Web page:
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There are 8,000 estimated species of centipedes (Chilopods) that exhibit flattened bodies, range in size from 25.4-152.4 mm in length, and also have around one hundred legs. At least one pair of legs is attached to each of their body segments. These nocturnal, carnivorous insects are known to feed on spiders and other insects associated with damp, dark places like underneath leaves, rocks, bark, or in basements, closets, and bathrooms.

Even though centipedes may appear threatening, they are generally harmless to humans. On the other hand, there are exceptions to the larger species of centipedes that can inflict a painful and sometimes poisonous bite. For this reason, it is recommended that a knowledgeable professional handle any centipede.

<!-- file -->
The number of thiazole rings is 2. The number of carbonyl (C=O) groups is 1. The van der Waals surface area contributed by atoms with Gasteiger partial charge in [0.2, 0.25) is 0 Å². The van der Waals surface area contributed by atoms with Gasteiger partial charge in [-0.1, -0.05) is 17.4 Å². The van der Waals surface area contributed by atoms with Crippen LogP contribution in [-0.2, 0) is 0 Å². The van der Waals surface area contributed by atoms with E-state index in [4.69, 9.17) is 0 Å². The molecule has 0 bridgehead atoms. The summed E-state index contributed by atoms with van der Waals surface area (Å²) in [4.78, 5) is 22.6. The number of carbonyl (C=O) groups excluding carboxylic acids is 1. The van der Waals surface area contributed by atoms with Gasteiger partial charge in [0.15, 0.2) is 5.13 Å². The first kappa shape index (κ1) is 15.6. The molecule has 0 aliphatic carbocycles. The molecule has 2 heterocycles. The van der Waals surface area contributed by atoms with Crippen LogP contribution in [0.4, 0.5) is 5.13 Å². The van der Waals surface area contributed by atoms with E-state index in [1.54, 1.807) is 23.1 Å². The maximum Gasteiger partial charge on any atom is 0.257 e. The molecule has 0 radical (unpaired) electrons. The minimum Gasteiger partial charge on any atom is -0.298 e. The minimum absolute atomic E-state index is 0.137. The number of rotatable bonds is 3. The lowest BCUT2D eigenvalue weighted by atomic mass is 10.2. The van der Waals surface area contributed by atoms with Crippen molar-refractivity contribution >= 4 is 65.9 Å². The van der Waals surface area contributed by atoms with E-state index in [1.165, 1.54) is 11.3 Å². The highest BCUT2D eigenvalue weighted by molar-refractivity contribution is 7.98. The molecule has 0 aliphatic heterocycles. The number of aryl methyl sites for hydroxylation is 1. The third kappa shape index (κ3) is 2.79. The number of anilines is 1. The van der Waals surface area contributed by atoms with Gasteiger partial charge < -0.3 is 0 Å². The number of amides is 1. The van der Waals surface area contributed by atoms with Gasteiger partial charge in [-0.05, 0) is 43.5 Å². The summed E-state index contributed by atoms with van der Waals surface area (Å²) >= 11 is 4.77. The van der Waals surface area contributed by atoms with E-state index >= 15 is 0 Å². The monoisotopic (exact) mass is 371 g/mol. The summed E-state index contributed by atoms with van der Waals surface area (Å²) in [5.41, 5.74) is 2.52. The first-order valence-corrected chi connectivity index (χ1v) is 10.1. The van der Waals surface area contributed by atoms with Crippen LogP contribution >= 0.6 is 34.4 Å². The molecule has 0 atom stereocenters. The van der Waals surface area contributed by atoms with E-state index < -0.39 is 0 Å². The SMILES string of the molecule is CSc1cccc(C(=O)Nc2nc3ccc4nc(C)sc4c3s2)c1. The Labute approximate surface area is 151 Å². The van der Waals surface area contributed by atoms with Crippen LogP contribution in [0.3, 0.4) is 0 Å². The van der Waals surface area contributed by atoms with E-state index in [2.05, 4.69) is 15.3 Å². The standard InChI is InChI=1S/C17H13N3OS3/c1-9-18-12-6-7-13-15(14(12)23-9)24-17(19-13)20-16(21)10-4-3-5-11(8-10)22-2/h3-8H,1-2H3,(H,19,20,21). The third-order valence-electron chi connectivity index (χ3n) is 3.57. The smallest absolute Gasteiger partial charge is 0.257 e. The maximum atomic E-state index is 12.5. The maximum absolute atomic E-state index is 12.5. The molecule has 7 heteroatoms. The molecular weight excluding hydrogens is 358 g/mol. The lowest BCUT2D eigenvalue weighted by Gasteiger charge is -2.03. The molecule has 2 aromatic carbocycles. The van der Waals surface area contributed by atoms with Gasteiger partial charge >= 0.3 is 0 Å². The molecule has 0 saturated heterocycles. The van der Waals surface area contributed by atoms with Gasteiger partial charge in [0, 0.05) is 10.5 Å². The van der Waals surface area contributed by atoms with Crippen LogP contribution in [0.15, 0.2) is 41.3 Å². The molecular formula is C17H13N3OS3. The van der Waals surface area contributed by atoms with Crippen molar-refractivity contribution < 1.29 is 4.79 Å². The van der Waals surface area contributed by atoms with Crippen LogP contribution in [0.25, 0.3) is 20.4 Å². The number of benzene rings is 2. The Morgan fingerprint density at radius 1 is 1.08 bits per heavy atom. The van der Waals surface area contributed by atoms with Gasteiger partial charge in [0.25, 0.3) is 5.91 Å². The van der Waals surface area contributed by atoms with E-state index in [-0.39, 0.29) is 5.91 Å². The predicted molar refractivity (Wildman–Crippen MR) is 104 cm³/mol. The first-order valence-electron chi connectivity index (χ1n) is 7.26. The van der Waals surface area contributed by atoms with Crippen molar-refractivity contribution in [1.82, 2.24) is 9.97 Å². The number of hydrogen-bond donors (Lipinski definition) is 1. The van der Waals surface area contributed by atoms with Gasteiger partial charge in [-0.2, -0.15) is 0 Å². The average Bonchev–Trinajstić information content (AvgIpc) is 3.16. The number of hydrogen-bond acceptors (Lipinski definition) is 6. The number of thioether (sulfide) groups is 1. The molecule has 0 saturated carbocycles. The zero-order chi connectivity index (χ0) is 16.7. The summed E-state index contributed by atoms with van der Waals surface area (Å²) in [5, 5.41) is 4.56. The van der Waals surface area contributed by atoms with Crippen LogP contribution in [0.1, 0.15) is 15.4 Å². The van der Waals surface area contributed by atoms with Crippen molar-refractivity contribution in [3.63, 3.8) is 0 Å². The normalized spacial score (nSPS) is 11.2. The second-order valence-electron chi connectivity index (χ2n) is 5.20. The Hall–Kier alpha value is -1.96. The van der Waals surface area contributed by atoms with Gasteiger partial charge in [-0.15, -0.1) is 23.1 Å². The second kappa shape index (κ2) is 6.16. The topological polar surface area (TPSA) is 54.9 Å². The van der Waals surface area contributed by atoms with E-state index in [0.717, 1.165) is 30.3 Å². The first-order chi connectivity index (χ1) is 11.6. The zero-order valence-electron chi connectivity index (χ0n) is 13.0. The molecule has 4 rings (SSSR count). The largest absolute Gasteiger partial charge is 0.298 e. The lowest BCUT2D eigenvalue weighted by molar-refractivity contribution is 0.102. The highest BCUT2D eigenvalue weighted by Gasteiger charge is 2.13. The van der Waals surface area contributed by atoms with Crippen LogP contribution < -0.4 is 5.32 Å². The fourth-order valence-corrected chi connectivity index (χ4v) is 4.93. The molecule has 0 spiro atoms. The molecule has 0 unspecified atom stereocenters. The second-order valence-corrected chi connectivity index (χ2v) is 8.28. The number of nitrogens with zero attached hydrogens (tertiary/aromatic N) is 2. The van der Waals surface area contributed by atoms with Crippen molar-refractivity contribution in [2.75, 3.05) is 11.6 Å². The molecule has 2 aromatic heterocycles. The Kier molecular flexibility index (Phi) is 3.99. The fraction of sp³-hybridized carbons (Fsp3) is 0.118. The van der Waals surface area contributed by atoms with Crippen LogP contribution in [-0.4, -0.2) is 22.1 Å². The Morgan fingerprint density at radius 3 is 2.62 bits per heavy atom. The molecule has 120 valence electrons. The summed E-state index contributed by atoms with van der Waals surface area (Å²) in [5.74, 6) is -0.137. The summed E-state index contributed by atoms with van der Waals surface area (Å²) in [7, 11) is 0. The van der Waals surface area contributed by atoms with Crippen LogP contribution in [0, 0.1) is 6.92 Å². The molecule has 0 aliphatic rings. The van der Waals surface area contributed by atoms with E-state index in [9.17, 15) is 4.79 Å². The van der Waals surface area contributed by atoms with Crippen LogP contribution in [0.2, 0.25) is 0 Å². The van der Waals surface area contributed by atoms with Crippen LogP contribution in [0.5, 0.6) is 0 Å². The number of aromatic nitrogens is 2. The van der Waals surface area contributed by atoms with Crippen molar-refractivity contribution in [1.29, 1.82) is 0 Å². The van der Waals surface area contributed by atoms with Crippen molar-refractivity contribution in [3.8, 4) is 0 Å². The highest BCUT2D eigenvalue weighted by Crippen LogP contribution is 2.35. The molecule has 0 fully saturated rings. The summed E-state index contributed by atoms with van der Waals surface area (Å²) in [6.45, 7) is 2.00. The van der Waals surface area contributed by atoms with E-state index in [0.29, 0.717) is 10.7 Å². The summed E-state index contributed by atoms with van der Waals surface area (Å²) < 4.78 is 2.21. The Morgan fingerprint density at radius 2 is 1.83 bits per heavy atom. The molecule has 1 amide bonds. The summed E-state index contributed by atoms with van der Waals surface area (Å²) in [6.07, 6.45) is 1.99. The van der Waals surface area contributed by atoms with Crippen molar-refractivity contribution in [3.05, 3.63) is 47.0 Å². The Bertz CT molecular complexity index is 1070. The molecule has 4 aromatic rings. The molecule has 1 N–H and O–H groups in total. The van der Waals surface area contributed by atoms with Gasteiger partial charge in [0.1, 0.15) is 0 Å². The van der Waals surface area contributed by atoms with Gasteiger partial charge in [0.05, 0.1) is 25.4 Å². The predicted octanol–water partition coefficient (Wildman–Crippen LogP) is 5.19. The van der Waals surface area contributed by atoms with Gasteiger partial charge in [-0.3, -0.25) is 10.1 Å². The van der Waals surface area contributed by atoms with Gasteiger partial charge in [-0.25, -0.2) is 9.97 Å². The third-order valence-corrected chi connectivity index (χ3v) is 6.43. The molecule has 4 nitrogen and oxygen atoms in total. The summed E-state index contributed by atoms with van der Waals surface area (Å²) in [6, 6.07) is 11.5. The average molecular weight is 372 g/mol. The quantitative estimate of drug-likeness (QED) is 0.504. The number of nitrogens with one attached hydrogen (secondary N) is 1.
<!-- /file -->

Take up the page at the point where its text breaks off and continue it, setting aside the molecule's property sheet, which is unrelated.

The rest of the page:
There are approximately 12,000 named species of millipedes (Diplopods). Compared to centipedes, millipedes are more cylindrical and have two pairs of legs attached to each body segment. They have thousands of legs, but move slowly as their bodies are adapted for burrowing instead of scurrying. These particular creatures often feed on damp and decaying wood, as well as plant and vegetable matter.

Millipedes are also considered harmless but will roll up tightly and secrete a foul-smelling fluid if disturbed. Like centipedes, they are also most active at night and require moist habitats. Maintaining a dry living environment free of food sources and points of entry is the key for prevention.